Emily K.: I think that it's been a real process of discovery for me. I grew up in this area, I'm working in creeks that I have seen my whole life, and I never considered really what was in them and should we be protecting them. I walked next to them and I drove over them and that was the end, and I think a lot of folks get really excited about marine science because of the diversity of animals. Those animals tend to be really exciting to the public, but there's also really exciting things happening in our backyards, and I think I'm really, really building an appreciation for freshwater systems, and I think it's really fun. Part of why I wanted to be a scientist is to keep discovering things, and even if this process of discovery is to kind of fuel my own enjoyment, I'll take it.
Andrew S.: Yeah. So the PhD is the first time you studied freshwater, though.
Emily K.: Yeah.
Andrew S.: As an undergrad, you did research on marine systems?
Emily K.: Yeah, yeah. I did mostly fish and crab research as an undergrad and those systems are also, you know, really cool, and I worked on a lot of fish species that people eat, so those were exciting species to study-
Andrew S.: Because you got to eat the-
Emily K.: You know, I never did. I didn't, but you know, other folks. You know, I was eating, I was not eating, I was studying fish species that other folks might buy in a grocery store, so thinking about how we could protect fish species for their own intrinsic value to the environment, but also first for human consumption was really interesting and exciting.
Andrew S.: Did you go straight from undergrad into grad school into your PhD program here or ...?
Emily K.: Yeah, I did. So I mentioned really briefly working on crabs, and I did that with one of my PhD advisors, Dr Jonathon Stillman, when I was in undergrad, and I was really just interested in how their lab thought about physiology and environmental change and how that affects organisms. So their lab is very focused on climate change and how shifts in temperature especially will change the distribution of these crabs and potentially make it very hard for them to survive, in the places that they're already living, but thinking about, again, why animals are distributed where they are. How do they do it now, and can they do it in the future, I think is a problem that's really pressing in science.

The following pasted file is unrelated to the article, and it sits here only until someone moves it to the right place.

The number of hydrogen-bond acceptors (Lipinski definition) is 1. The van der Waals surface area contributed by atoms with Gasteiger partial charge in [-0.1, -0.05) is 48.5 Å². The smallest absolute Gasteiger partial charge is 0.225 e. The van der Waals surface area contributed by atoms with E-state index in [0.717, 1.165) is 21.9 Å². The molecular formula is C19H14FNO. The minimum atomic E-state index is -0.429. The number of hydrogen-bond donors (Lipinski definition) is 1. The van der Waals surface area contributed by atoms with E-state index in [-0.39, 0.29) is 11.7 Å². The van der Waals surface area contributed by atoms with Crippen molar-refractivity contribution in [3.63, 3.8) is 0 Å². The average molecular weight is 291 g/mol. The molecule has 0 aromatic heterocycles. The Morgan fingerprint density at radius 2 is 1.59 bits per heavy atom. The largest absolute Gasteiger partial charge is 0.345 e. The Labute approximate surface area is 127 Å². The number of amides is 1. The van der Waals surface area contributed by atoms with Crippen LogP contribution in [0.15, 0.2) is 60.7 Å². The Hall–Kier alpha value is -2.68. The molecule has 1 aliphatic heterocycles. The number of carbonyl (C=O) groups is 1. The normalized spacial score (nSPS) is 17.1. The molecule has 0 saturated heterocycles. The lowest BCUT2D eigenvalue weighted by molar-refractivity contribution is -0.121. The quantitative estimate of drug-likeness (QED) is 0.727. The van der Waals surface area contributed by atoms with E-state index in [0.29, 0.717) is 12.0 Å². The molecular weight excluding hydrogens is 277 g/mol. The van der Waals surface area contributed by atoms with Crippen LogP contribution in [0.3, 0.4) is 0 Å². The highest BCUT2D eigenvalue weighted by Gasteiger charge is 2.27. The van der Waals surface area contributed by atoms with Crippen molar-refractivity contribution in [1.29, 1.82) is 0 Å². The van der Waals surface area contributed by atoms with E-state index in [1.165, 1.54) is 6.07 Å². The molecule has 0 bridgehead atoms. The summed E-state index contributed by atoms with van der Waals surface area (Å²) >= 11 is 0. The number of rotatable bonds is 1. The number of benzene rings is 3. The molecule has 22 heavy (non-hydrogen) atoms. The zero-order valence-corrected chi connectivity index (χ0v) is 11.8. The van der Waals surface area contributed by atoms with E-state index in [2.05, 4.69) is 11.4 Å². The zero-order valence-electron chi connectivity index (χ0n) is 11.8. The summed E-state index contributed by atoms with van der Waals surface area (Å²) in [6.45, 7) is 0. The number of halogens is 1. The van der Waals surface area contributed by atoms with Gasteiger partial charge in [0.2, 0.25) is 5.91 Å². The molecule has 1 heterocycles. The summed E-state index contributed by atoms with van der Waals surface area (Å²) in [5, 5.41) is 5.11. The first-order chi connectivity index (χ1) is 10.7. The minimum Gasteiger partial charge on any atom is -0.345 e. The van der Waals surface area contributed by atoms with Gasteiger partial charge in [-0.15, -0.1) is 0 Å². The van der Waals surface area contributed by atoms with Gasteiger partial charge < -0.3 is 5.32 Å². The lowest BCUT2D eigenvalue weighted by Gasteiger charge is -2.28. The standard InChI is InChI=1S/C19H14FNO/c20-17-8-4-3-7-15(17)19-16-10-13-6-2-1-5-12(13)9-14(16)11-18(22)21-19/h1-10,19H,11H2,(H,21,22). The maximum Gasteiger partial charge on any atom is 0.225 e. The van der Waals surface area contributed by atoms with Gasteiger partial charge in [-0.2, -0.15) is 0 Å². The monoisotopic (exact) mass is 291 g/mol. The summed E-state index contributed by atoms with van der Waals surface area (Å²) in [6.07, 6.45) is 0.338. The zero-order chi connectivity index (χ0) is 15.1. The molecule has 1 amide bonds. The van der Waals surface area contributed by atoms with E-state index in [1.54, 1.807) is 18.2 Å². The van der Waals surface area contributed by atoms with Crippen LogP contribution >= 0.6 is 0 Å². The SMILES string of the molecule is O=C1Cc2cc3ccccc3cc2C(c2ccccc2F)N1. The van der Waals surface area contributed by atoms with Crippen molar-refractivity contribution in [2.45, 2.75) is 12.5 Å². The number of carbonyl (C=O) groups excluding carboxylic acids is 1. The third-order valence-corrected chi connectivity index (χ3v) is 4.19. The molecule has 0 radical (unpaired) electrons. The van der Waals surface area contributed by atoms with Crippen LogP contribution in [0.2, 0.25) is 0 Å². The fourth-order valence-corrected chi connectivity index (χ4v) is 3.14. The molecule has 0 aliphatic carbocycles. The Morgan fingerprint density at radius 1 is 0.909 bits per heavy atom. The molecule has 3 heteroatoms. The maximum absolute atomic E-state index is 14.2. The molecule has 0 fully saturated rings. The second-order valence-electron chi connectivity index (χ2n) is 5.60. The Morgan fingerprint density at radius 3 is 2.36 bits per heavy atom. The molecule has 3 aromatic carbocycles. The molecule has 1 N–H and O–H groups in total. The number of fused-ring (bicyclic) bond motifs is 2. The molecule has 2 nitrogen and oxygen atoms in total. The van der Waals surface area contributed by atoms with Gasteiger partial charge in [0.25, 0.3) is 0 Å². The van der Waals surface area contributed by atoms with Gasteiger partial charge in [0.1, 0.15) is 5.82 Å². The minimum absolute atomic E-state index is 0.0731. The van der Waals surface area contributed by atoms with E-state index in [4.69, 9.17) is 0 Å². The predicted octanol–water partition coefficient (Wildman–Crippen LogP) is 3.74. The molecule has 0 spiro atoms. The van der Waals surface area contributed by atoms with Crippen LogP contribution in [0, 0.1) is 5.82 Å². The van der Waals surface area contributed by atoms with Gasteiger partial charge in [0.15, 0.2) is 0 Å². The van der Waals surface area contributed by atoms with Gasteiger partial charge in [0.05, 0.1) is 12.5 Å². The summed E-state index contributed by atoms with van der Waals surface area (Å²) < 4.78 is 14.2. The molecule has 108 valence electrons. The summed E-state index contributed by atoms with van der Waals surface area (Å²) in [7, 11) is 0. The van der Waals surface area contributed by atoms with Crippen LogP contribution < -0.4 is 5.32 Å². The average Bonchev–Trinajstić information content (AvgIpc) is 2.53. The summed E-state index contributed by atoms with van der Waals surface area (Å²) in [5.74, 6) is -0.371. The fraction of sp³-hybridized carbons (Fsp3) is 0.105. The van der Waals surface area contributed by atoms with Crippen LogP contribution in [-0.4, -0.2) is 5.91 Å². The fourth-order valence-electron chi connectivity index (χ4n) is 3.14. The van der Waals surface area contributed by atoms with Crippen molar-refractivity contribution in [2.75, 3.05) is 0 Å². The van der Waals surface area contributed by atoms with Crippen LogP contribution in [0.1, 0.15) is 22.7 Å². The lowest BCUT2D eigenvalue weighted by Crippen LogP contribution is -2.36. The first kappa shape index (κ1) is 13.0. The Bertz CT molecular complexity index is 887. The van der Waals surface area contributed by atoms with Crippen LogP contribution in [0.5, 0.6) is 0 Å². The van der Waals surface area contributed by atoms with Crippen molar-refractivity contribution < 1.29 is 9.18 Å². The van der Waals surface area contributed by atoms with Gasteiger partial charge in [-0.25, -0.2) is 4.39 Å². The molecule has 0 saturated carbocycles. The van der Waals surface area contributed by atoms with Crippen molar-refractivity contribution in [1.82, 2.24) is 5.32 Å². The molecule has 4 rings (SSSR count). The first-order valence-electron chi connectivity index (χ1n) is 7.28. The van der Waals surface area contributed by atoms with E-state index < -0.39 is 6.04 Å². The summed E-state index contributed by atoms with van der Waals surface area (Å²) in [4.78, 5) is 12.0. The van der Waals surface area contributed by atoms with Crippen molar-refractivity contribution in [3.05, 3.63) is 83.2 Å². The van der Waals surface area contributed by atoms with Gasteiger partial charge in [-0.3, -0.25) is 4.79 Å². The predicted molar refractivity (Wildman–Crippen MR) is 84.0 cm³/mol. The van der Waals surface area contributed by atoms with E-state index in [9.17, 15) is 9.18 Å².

Andrew S.: So what did you actually do with the crabs?
Emily K.: My project was about trying to understand if stress experienced by competition between species of crabs or different individuals can be seen at the cellular level. So in this system, if you imagine kind of a rocky beach that are common in northern California, in a lot of places, under these big boulders are these tiny crabs called porcelain crabs, and we have lots of different species in California, but they live in these kind of stripes along the beach from where it's wettest the longest to where it stays dry or when the tide goes out. So there is two or sometimes three species depending on where you are, and they don't really interact with each other much but at the edges of these boundaries. With climate change, with rising ocean temperatures and rising air temperatures, we think that the ones that are normally driest the longest at high tide were going to get too hot and they're going to have to migrate down the shore towards the water, but as they do that, they're likely to run into the species that borders them.
So my work was trying to understand, "Okay, when you put these two species together, what happens? Do they coexist? Do they fight? Do they push each other out? Are they just going to keep pushing down the shore until they're underwater all the time? And, is that process going to be stressful? So I had some behavioral components. I essentially had little crab boxing rings to see=